Of the three major types of capacitors used in receivers today - ceramic,
paper, and mica - ceramics are the most extensively used.
Fig. 1 - The schematic and table below it illustrate the
widespread use of ceramic capacitors in modern equipment.
Table I - Characteristics of paper, mica, and ceramic capacitors.
The years preceding television saw the predominant use of paper capacitors.
Mica capacitors were used only in special applications, such as tuned and critical
time-constant circuits. Ceramic capacitors were not used to any great extent
until recently. Their increasing popularity stems from their newly discovered
advantages over the other types. Ceramic capacitors have a low power factor,
high dielectric and high mechanical strength; they are impervious to moisture
(0.007% or less); they are easily fabricated in a multitude of shapes (discs,
plates, and tubes); they can be made durable; and they are relatively small
(many are one-seventh the size of the other types of capacitors). Unlike other
types, the ceramic body itself will stand temperatures exceeding those found
in electronic apparatus, without causing any changes in capacitance. Also, ceramics
permit capacitances of unusually close tolerance at modest costs.
To illustrate the widespread use of ceramic capacitors, Fig. 1 shows the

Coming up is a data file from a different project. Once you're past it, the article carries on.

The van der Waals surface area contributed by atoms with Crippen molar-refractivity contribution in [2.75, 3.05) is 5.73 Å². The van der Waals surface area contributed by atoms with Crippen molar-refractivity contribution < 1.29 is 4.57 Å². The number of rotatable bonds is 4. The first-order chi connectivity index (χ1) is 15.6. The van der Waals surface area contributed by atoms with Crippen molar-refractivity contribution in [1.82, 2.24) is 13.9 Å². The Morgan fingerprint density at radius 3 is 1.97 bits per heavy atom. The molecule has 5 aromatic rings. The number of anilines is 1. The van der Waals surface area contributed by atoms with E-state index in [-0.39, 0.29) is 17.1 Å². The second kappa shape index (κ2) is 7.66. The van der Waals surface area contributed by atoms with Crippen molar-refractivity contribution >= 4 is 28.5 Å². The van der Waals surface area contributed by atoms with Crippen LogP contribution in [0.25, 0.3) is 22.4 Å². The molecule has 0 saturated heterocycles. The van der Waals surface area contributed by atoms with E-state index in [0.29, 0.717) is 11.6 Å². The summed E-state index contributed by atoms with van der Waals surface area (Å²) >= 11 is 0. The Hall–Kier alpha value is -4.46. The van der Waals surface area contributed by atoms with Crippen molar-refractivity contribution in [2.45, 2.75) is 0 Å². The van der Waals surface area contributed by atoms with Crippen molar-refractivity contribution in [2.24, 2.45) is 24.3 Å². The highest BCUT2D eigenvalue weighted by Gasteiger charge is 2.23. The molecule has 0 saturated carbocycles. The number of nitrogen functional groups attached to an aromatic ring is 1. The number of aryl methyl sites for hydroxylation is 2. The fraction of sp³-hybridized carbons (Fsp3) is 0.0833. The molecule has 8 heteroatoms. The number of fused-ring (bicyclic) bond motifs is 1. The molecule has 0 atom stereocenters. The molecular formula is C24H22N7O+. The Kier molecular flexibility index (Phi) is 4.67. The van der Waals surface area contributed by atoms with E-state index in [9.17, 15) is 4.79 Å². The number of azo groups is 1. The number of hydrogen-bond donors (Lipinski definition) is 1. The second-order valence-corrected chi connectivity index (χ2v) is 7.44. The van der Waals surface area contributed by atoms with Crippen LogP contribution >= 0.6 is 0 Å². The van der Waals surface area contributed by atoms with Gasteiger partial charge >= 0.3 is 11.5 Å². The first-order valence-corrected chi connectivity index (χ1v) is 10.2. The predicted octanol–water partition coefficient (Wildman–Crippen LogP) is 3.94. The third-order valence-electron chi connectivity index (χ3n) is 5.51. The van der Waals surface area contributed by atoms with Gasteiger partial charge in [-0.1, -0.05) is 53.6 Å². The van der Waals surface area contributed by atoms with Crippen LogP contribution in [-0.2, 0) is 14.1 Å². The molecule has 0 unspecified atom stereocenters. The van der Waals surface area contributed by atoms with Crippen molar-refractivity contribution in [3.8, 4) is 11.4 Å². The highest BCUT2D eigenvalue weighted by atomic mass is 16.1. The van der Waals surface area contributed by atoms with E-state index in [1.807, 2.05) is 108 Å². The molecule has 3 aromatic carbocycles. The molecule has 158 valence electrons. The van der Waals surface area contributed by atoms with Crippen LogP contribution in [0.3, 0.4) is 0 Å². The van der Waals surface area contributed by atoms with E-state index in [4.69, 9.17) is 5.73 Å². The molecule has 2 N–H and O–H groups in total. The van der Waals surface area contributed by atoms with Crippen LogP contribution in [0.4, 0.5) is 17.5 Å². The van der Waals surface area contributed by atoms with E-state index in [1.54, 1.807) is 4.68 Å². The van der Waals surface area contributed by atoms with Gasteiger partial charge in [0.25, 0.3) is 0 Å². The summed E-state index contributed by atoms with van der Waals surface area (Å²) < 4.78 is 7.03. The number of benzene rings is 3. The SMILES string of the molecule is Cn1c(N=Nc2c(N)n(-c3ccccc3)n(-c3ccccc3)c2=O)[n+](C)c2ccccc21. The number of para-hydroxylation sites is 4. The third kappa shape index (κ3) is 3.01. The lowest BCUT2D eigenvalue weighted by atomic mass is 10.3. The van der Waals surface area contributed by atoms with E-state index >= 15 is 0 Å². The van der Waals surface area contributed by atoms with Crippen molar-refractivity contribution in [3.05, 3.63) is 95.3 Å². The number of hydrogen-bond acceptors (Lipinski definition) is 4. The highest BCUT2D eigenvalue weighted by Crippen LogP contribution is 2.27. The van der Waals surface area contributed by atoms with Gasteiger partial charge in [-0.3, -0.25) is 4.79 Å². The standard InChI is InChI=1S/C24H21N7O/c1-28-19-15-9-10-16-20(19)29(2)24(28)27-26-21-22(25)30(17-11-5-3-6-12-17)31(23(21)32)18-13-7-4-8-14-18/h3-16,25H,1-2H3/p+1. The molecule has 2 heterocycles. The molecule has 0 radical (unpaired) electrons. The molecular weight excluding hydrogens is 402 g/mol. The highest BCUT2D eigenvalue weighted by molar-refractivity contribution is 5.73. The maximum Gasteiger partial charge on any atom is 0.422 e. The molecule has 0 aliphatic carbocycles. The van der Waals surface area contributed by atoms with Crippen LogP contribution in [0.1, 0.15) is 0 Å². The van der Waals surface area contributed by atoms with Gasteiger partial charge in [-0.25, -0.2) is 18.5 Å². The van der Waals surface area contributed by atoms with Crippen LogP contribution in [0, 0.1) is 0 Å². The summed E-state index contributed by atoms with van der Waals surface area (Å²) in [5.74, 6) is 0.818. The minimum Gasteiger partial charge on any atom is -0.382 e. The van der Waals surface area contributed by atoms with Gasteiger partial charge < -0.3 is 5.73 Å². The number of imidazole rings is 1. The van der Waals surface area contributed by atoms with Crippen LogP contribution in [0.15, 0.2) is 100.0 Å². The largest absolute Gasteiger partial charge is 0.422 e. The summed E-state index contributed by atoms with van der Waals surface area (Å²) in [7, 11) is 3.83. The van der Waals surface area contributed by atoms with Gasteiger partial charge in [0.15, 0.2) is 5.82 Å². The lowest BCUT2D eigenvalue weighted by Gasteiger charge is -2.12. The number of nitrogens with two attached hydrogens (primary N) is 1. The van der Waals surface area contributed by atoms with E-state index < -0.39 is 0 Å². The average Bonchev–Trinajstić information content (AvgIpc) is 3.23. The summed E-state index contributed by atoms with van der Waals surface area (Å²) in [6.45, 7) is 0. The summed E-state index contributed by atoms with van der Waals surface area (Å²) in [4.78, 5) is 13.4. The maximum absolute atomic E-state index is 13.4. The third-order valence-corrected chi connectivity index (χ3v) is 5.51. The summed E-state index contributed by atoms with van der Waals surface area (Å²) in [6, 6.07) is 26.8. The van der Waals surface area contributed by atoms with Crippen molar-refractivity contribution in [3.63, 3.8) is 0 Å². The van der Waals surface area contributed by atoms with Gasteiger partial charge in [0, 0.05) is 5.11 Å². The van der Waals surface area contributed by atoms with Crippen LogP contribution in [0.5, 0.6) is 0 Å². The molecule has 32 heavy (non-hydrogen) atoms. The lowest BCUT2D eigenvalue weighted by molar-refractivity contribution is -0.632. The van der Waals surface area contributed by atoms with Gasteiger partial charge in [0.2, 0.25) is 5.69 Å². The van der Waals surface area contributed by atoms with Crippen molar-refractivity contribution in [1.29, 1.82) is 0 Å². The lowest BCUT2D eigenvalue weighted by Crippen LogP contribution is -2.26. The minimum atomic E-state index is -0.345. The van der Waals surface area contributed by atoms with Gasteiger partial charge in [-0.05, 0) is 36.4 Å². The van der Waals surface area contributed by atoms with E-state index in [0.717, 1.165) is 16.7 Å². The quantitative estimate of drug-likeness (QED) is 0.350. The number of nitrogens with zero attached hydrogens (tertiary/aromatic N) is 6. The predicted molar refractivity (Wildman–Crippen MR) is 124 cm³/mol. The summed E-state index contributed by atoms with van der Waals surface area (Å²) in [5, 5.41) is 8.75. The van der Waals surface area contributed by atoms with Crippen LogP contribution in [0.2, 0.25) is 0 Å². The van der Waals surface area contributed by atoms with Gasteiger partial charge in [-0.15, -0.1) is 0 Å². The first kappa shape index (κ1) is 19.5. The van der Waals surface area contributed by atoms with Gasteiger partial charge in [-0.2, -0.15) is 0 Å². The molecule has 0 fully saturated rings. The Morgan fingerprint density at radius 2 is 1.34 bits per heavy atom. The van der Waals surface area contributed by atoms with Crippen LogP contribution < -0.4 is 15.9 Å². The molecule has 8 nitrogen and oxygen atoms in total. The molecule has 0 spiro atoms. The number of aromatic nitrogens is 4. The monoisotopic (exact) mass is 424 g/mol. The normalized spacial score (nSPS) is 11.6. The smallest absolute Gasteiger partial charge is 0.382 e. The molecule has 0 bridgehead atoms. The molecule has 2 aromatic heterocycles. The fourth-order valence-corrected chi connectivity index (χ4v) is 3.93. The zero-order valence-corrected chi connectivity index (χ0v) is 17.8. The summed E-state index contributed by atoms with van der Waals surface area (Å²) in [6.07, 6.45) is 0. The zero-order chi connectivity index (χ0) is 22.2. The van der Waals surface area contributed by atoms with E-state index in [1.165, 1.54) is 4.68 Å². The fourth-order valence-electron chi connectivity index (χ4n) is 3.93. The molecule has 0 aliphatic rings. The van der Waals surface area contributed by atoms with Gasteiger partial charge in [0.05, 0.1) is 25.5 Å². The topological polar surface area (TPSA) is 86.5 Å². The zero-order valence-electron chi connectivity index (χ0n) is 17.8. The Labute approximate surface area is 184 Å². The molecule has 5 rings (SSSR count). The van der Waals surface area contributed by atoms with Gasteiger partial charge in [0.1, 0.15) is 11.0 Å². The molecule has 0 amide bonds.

tuner and video i.f. amplifier of Philco chassis 84, H-4 code 103, as well as
a table giving the capacitance, capacitance tolerance, purpose, and type of
capacitors used. All capacitors shown are ceramics. An analysis of the schematic
of the entire television chassis reveals that only a small percentage of paper
and mica capacitors are used throughout. The predominance of ceramic capacitors
in this chassis is typical of the majority of newly released TV receivers. Ceramics
are composed of the natural mineral, rutile, which has a very high dielectric
constant. In the past decade, titanate bodies, made from rutile, were mixed
experimentally with oxides of barium, calcium, and magnesium; ceramics with
varying characteristics were obtained. From these groups, dielectric constants
from 18 to 12,000 (there are indications that 12,000 is not the maximum value)
have been obtained. The higher the dielectric constant, the smaller will be
the resulting capacitor for a given capacitance.
Ceramic capacitors are made in various forms, such as tubulars, discs, and
plates; each manufacturer builds capacitors in his own way, yet all are basically
of the same construction. Two cross-sectional views of typical tubular type
ceramic capacitors are shown in Fig. 2.
A capacitor consists of two conducting surfaces separated by a dielectric
material. This condition is met in Fig. 2 where the dielectric material is a
ceramic and the conducting surfaces are homogenous silver plates. The style
CN capacitor has radial leads and is coated with a moisture-proof, non-hydroscopic
plastic. The CI style is insulated with a special end seal compound which allows